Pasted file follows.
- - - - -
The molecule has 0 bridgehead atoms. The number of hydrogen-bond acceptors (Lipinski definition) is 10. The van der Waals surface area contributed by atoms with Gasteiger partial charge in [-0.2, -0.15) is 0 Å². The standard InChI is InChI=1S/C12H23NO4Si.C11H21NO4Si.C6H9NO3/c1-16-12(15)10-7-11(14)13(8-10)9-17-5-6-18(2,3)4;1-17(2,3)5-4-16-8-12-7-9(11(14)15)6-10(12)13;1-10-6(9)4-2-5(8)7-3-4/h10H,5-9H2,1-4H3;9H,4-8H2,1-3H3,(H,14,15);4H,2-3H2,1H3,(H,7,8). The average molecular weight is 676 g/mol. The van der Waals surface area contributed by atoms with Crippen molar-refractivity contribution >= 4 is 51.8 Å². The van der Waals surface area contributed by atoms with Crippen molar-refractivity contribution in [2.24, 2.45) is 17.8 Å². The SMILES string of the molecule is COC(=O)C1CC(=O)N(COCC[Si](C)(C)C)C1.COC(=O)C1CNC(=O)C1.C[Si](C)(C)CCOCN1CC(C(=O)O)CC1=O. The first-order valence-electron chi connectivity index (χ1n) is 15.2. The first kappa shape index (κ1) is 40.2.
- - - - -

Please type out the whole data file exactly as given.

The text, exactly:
The molecule has 0 bridgehead atoms. The number of hydrogen-bond acceptors (Lipinski definition) is 10. The van der Waals surface area contributed by atoms with Gasteiger partial charge in [-0.2, -0.15) is 0 Å². The standard InChI is InChI=1S/C12H23NO4Si.C11H21NO4Si.C6H9NO3/c1-16-12(15)10-7-11(14)13(8-10)9-17-5-6-18(2,3)4;1-17(2,3)5-4-16-8-12-7-9(11(14)15)6-10(12)13;1-10-6(9)4-2-5(8)7-3-4/h10H,5-9H2,1-4H3;9H,4-8H2,1-3H3,(H,14,15);4H,2-3H2,1H3,(H,7,8). The average molecular weight is 676 g/mol. The van der Waals surface area contributed by atoms with Crippen molar-refractivity contribution >= 4 is 51.8 Å². The van der Waals surface area contributed by atoms with Crippen molar-refractivity contribution in [2.24, 2.45) is 17.8 Å². The SMILES string of the molecule is COC(=O)C1CC(=O)N(COCC[Si](C)(C)C)C1.COC(=O)C1CNC(=O)C1.C[Si](C)(C)CCOCN1CC(C(=O)O)CC1=O. The first-order valence-electron chi connectivity index (χ1n) is 15.2. The first kappa shape index (κ1) is 40.2.